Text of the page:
Eight years a Tree (an allegory of our marriage)

On a fine spring evening, not so long ago, a tree was born.

This is how it happened. A wise and skillful Gardener had planted two small seeds in nearly opposite ends of his garden. He carefully tended each one with great interest and delight for years and years, all the while planning to bring them together at just the right time. He faithfully fed, watered and pruned each one until their roots grew deep and strong.

When he saw the time was right, and the young saplings were strong enough, the Gardener uprooted each one in turn and planted them close together in a plot of fertile soil he had prepared long ago just for the two of them.

He continued to tend them carefully, ensuring each was strong in their own way, but he quite enjoyed watching them grow closer and closer together. When the time was right, he wound the two stalks around each other and fastened them together with a strong piece of twine. The two little saplings he’d spent so much time cultivating were now a single tree.

But when he stood back and observed his handiwork, he knew there was work yet to be done. He had done this sort of thing before; he knew the two saplings required a good deal of time and work in order to become fully united.

So he began. Water. Food. Shelter. Room to grow. An occasional tug on the twine to draw the two stalks closer together. After a few months, they started looking more tree-like to all observing, but the Gardener knew it wouldn’t take much to destroy this newly made tree unless he did something to make it stronger.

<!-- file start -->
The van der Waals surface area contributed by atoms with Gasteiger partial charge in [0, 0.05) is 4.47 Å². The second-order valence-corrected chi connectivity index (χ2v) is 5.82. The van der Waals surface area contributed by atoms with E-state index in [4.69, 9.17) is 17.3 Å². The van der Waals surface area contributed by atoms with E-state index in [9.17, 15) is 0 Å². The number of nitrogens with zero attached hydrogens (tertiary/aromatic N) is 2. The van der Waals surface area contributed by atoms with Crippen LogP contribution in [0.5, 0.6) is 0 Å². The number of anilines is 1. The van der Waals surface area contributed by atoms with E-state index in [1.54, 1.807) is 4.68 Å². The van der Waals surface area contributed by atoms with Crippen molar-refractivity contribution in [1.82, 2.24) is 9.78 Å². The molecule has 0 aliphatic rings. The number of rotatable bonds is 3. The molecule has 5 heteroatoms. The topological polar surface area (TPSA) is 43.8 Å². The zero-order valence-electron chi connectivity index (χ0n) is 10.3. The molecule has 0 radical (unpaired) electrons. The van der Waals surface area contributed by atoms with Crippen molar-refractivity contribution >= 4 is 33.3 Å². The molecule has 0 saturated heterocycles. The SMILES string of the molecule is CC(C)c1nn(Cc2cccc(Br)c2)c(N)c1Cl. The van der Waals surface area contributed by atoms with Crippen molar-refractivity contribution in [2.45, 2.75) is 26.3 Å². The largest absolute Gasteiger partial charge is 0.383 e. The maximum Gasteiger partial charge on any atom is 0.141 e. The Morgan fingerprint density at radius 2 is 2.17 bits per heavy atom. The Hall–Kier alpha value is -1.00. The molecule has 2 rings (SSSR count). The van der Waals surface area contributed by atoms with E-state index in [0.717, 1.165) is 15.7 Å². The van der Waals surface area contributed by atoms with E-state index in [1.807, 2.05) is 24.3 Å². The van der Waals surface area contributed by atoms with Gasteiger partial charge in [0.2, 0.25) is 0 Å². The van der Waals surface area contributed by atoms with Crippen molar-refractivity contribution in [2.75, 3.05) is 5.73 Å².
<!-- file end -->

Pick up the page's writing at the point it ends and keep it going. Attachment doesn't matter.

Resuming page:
Here is what he did. With his strong, loving hand he gave the new tree a swift jerk that nearly tore the two stalks apart. In fact they would have fallen apart and each lain on the ground to shrivel and die if the Gardener had not held them fast with his other strong and steady hand.

Quite a picture it must have been, to see that Gardener standing there shaking the tree over and over again, all the while keeping the two stalks together with his firm grasp. He stood there doing this for what seemed like ages and ages, watching with a joyful satisfaction as the leaves that each individual stalk had spent so long developing fell to the ground and the two thin trunks grated against each other so fiercely that it was soon difficult to tell whose bark belonged to whom.

Eventually, the wise Gardener took another step back to survey his work. Thoughtful, he scraped his chin with one of his calloused hands and hummed to himself as he raised his eyebrows to welcome an idea.

Yes. This was just the thing. The Gardener took a bit of bark from each sapling, rubbed the pieces together, and cradling them gently in those magnificent hands of his, breathed hot breath onto them. With a laugh of pure joy and delight in his own wisdom, the Gardener blew the contents of his hands onto his new tree. 

Two shining blossoms burst forth from the now beaming tree. The blossoms did a masterful job of sometimes hiding and sometimes exposing the tree’s different stalks. But the two stalks couldn’t help drawing near to each other in their love for the blossoms.

The Gardener had planted, the Gardener had watered, the Gardener had moved, he had joined, he had stripped, he had held, he had given, taken away, and crowned.

But this Gardener was just getting started. His tree was looking a lot less like two stalks, a lot more like one trunk.

Still, there was much work yet to be done. The Gardener rejoiced. For making things new and beautiful was what he did best.